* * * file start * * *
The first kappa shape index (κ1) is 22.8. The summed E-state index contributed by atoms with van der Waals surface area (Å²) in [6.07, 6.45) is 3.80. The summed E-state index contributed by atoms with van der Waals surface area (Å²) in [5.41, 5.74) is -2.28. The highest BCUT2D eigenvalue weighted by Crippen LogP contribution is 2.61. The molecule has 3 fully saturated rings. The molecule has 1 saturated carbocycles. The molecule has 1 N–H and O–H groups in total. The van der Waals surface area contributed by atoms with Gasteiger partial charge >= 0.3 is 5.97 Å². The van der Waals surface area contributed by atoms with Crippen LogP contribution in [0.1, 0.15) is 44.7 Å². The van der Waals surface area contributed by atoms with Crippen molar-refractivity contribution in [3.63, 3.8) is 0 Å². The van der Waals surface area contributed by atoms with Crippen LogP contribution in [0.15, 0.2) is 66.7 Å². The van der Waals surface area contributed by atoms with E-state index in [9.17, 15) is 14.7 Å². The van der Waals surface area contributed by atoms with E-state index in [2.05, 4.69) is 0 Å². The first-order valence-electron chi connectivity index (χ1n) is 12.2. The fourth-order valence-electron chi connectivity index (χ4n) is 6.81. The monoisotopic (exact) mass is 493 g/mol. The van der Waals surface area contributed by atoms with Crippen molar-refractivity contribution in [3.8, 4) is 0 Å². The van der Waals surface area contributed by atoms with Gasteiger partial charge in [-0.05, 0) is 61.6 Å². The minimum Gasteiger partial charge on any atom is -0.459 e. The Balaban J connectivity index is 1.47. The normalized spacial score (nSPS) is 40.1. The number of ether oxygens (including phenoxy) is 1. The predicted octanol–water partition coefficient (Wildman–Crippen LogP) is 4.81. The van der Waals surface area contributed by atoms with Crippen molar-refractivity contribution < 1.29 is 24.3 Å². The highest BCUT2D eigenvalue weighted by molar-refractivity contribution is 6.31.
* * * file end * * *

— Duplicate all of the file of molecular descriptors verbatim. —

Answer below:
The first kappa shape index (κ1) is 22.8. The summed E-state index contributed by atoms with van der Waals surface area (Å²) in [6.07, 6.45) is 3.80. The summed E-state index contributed by atoms with van der Waals surface area (Å²) in [5.41, 5.74) is -2.28. The highest BCUT2D eigenvalue weighted by Crippen LogP contribution is 2.61. The molecule has 3 fully saturated rings. The molecule has 1 saturated carbocycles. The molecule has 1 N–H and O–H groups in total. The van der Waals surface area contributed by atoms with Gasteiger partial charge >= 0.3 is 5.97 Å². The van der Waals surface area contributed by atoms with Crippen LogP contribution in [0.1, 0.15) is 44.7 Å². The van der Waals surface area contributed by atoms with Crippen molar-refractivity contribution in [3.63, 3.8) is 0 Å². The van der Waals surface area contributed by atoms with Crippen LogP contribution in [0.15, 0.2) is 66.7 Å². The van der Waals surface area contributed by atoms with E-state index in [9.17, 15) is 14.7 Å². The van der Waals surface area contributed by atoms with E-state index in [2.05, 4.69) is 0 Å². The first-order valence-electron chi connectivity index (χ1n) is 12.2. The fourth-order valence-electron chi connectivity index (χ4n) is 6.81. The monoisotopic (exact) mass is 493 g/mol. The van der Waals surface area contributed by atoms with Crippen molar-refractivity contribution in [3.8, 4) is 0 Å². The van der Waals surface area contributed by atoms with Gasteiger partial charge in [-0.05, 0) is 61.6 Å². The minimum Gasteiger partial charge on any atom is -0.459 e. The Balaban J connectivity index is 1.47. The normalized spacial score (nSPS) is 40.1. The number of ether oxygens (including phenoxy) is 1. The predicted octanol–water partition coefficient (Wildman–Crippen LogP) is 4.81. The van der Waals surface area contributed by atoms with Crippen molar-refractivity contribution < 1.29 is 24.3 Å². The highest BCUT2D eigenvalue weighted by molar-refractivity contribution is 6.31.